A sour fog settled over the Republican Party during the primary season. Several plausible candidates decided not to run for president, and the whole conversation ended up tainted by various political circus acts.
The GOP did its best to appear unattractive. It had trouble talking the language of compassion. It seemed to regard reasonable political compromise as an act of dishonor. It offered little for struggling Americans except that government would leave them alone.
The Obama campaign took advantage. President Barack Obama could have run against Mitt Romney by calling him a flip-flopper. Instead, the president tapped into the GOP gestalt and accused him of being a soulless ideologue or the tool of ideologues. Judging by how the president was prepared for Wednesday's debate, Obama's staff apparently believed that that charge was actually true.
But, on Wednesday night, Romney finally emerged from the fog. He broke with the stereotypes of his party and, at long last, began the process of offering a more authentic version of himself.
Far from being a lackey to the rich, Romney vowed that rich people will not see tax bills go down under a Romney administration. He attacked Obama for giving a "kiss to New York banks." Instead, he focused relentlessly on job creation for the middle class, which, he noted, has seen incomes fall by $4,300 under this president while gas prices have doubled and health care costs have surged.
Far from being an individualistic, social Darwinist, Romney spoke comfortably about compassion and shared destinies: "We're a nation that believes that we're all children of the same God, and we care for those that have difficulties, those that are elderly and have problems and challenges, those that are disabled."
Far from wanting to eviscerate government and railing about government dependency, Romney talked about how to make government programs work better. "I'm not going to cut education funding," he vowed. He praised government job-training efforts and said he wanted to consolidate them. He lamented that $90 billion has been shipped to energy corporations, which could have paid for 2 million teachers.
Far from being a pitchfork-wielding populist who wants to raze Washington, Romney said he would work with the people he finds there. "We have to work on a collaborative basis, not because we're going to compromise our principle but because there is common ground." He bragged that in his old job as governor, he met with Democrats every week. He boasted about his bipartisan health care bill. He praised the (semimythical) friendship between Ronald Reagan and Tip O'Neill.
Far from being an unthinking deregulator, Romney declared, "Regulation is essential. ... I mean, you have to have regulations so that you can have an economy work." Instead of championing unfettered capitalism, he said he wanted predictable and workable rules. He criticized housing regulations that can't give a clear idea of what a qualified mortgage is. He criticized financial regulations that favor big banks over small ones.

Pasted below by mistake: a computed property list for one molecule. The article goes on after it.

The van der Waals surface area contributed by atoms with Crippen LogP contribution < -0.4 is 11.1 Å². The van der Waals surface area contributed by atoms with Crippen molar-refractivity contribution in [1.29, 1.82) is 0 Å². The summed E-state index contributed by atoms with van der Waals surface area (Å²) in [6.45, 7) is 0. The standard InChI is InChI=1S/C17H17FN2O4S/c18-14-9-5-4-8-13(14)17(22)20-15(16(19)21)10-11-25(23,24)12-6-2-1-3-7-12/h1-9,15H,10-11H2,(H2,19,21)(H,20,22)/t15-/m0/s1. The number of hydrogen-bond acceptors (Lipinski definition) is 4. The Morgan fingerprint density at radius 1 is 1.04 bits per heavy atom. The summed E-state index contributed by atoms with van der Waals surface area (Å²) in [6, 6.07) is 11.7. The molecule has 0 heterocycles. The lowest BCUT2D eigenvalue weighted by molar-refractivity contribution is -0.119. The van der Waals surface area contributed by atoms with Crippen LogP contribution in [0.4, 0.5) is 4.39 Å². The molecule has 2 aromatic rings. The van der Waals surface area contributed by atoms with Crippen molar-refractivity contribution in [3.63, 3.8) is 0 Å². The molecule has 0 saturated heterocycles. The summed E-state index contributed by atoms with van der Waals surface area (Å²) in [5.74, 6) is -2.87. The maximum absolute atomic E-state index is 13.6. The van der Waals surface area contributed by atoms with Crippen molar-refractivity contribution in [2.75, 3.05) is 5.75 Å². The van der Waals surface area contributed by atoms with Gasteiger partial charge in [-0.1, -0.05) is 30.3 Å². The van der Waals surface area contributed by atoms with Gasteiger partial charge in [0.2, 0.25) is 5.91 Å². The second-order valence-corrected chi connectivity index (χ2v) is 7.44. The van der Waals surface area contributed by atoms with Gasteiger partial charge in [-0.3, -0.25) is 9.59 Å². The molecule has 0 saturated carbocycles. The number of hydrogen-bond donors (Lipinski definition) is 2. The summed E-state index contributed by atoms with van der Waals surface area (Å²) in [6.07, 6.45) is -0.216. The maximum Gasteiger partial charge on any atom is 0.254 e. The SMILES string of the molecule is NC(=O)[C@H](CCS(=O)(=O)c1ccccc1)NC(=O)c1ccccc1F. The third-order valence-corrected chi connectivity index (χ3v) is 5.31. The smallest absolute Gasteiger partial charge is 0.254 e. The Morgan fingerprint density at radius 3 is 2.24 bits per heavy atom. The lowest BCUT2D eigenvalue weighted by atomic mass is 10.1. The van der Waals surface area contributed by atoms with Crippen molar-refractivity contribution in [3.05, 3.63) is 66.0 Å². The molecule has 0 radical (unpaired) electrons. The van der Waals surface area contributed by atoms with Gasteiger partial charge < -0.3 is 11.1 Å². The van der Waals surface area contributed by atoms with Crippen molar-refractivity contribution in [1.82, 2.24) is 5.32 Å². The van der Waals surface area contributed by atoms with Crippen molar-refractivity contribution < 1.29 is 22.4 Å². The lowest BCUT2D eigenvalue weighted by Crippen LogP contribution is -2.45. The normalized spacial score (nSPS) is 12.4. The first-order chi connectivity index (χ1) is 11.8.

Romney didn't describe a comprehensive governing philosophy but he gave us a hint of a strong center-right pragmatic approach. It starts with 1986-style tax reform and Wyden-Ryan Medicare reform and then offers a glimpse of experimental pragmatism on most everything else.
Yes, it's true. Romney's tax numbers don't add up. Yes, there's a lot of budgetary flimflam. No, Romney still doesn't have an easy answer to wage stagnation (neither does Obama). But Romney's debate performance signals the return of Governor Mitt. Democrats call it hypocrisy; I call it progress.
You could conceivably build a majority coalition around this framework, winning over more working-class women and some Hispanic voters. The crucial test will be whether Romney can develop, brand and sell this approach over the campaign's final month.
Most important, Romney did something no other mainstream Republican has had the guts to do. Either out of conviction or political desperation, he broke with Tea Party orthodoxy and began to redefine the Republican identity. And, having taken this step, he's broken the spell. Conservatives loved it! They loved that it was effective, and it was effective because Romney could more authentically be the man who (I think) he truly is.
Now it's the Obama campaign that has problems to solve. Politically, the president will have to go back to portraying Romney as a flip-flopper instead of an ideologue. Substantively, Obama will have to kindle new passion. So far, he's seemed driven by the negative passion of stopping Republican extremism. He'll have to develop a positive passion for something he actually wants to do.
I gave Obama better reviews than most pundits did Wednesday night, but his closing statement was as bad as any I've ever heard. If he can't come up with a two-minute argument for why he should be president again, the former Mr. Audacity might still lose to the former Mr. Right Winger.
David Brooks is a columnist for The New York Times.